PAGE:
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Aquafarming becomes main global source for fish, U.N. food agency says

ROME (Reuters) – For the first time farmed aquatic production has exceeded the catch from traditional captured fisheries, the U.N. food and agriculture agency said on Friday, underscoring hopes that aquaculture can meet growing global demand for seafood. 

In its latest biennial report on the state of world fisheries, the Rome-based Food and Agriculture Organization (FAO) said global fisheries and aquaculture production in 2022 hit a record 223.2 million tonnes.

Aquaculture, also known as aquafarming, is the cultivation of aquatic organisms such as fish, crustaceans, mollusks, and aquatic plants and algae in controlled environments.

FAO said aquaculture production hit an unprecedented 130.9 million tonnes in 2022, of which 94.4 million tonnes were aquatic animals – 51% of the total aquatic animal production.

“These numbers demonstrate the potential for aquaculture to feed the growing world population,” FAO assistant director general, Manuel Barange, told reporters.

“It’s been the fastest growing food production system (in the world) for the last five decades,” he said. 

However, just 10 countries – China, Indonesia, India, Vietnam, Bangladesh, the Philippines, South Korea, Norway, Egypt and Chile – accounted for almost 90% of all aquaculture production, and FAO said it was important to develop the industry elsewhere, especially in Africa, which is currently a net importer of fish.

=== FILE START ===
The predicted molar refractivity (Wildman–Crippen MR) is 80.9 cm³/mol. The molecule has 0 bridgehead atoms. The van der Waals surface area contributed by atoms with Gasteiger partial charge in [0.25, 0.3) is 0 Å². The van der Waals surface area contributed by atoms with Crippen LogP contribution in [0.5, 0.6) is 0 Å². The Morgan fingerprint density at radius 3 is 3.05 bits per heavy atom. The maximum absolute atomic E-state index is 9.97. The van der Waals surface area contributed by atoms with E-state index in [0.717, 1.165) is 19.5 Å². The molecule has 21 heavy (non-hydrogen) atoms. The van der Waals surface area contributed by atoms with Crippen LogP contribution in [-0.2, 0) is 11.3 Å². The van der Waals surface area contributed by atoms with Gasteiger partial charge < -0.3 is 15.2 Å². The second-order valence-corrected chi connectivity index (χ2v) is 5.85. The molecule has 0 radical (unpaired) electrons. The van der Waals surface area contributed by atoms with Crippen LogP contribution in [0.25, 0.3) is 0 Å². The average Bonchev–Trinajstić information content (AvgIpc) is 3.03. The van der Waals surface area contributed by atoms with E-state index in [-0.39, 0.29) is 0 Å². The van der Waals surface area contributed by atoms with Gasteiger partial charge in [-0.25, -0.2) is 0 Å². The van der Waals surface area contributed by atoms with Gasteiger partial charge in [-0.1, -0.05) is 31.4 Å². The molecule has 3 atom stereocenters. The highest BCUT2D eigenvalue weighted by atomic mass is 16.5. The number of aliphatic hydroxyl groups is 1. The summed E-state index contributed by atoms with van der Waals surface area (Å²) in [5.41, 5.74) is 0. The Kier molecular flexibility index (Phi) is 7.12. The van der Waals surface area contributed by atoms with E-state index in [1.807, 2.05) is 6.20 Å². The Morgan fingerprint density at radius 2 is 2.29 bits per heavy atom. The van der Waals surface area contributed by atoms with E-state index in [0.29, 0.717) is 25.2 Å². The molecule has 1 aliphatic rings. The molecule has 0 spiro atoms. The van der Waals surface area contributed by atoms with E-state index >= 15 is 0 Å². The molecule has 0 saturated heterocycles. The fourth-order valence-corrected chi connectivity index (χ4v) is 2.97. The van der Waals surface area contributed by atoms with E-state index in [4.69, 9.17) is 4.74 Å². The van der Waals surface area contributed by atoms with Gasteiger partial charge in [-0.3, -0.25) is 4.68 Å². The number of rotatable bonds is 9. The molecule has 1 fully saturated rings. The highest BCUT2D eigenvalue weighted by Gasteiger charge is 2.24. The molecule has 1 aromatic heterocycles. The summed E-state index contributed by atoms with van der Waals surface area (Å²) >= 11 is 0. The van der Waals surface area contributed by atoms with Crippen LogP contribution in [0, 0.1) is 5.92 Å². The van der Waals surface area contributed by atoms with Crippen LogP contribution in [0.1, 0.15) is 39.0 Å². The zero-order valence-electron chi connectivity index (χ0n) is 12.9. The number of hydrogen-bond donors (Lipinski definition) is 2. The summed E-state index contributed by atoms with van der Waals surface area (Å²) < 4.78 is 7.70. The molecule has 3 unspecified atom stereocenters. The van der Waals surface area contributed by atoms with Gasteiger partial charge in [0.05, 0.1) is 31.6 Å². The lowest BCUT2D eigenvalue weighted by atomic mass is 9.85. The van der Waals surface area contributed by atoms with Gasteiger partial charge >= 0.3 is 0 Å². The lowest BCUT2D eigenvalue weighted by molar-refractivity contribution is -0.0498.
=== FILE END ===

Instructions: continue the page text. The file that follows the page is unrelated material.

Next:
Critics say aquafarming can damage the environment and put disease and invasive species into the wild, but FAO says this can be avoided by having proper regulation and monitoring.

Friday’s report said global per capita annual consumption of aquatic animal foods, a key source of protein for millions around the world, totalled 20.7 kg in 2022, up from 9.1 kg in 1961, and was set to rise further in the years ahead.

The haul from captured fisheries has remained stable since the late 1980s, equalling 92.3 million tonnes in 2022.

However, latest data showed 37.7% of fish stocks in the world’s marine fisheries were classified as overfished in 2021 – a continuous, increasing trend since 1974 when the figure stood at just 10%, FAO said.

“The issue of sustainability is of great concern to us,” FAO’s Barange said, adding however, that many larger commercial fisheries were being well managed, including tuna stocks, now approaching 90% levels of sustainability.

“This is a remarkable improvement over the last decade,” he said. Barange said that 80% of the top 10 marine species consumed by humans, were being sustainably exploited.

 (Reporting by Crispian Balmer; Editing by Tomasz Janowski)

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